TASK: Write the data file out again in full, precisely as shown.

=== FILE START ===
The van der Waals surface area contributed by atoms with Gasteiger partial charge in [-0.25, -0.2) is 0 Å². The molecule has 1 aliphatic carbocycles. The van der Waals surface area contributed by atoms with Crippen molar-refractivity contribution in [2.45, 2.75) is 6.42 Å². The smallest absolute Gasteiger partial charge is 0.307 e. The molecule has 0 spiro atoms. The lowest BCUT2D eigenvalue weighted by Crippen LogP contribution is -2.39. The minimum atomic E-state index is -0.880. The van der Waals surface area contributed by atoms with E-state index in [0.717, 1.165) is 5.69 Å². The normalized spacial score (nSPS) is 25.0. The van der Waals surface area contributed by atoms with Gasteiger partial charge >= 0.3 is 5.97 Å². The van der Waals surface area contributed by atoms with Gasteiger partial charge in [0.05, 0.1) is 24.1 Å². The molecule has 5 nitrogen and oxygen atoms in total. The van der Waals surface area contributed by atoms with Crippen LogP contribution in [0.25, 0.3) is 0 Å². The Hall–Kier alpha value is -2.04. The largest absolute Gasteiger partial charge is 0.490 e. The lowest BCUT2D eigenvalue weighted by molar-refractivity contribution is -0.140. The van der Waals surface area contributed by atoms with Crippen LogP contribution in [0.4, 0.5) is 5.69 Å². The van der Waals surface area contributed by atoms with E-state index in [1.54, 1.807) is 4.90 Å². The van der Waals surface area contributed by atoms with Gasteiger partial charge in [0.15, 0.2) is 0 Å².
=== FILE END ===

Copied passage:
The van der Waals surface area contributed by atoms with Gasteiger partial charge in [-0.25, -0.2) is 0 Å². The molecule has 1 aliphatic carbocycles. The van der Waals surface area contributed by atoms with Crippen molar-refractivity contribution in [2.45, 2.75) is 6.42 Å². The smallest absolute Gasteiger partial charge is 0.307 e. The molecule has 0 spiro atoms. The lowest BCUT2D eigenvalue weighted by Crippen LogP contribution is -2.39. The minimum atomic E-state index is -0.880. The van der Waals surface area contributed by atoms with E-state index in [0.717, 1.165) is 5.69 Å². The normalized spacial score (nSPS) is 25.0. The van der Waals surface area contributed by atoms with Gasteiger partial charge >= 0.3 is 5.97 Å². The van der Waals surface area contributed by atoms with Gasteiger partial charge in [0.05, 0.1) is 24.1 Å². The molecule has 5 nitrogen and oxygen atoms in total. The van der Waals surface area contributed by atoms with Crippen LogP contribution in [0.25, 0.3) is 0 Å². The Hall–Kier alpha value is -2.04. The largest absolute Gasteiger partial charge is 0.490 e. The lowest BCUT2D eigenvalue weighted by molar-refractivity contribution is -0.140. The van der Waals surface area contributed by atoms with Crippen LogP contribution in [0.4, 0.5) is 5.69 Å². The van der Waals surface area contributed by atoms with E-state index in [1.54, 1.807) is 4.90 Å². The van der Waals surface area contributed by atoms with Gasteiger partial charge in [0.15, 0.2) is 0 Å².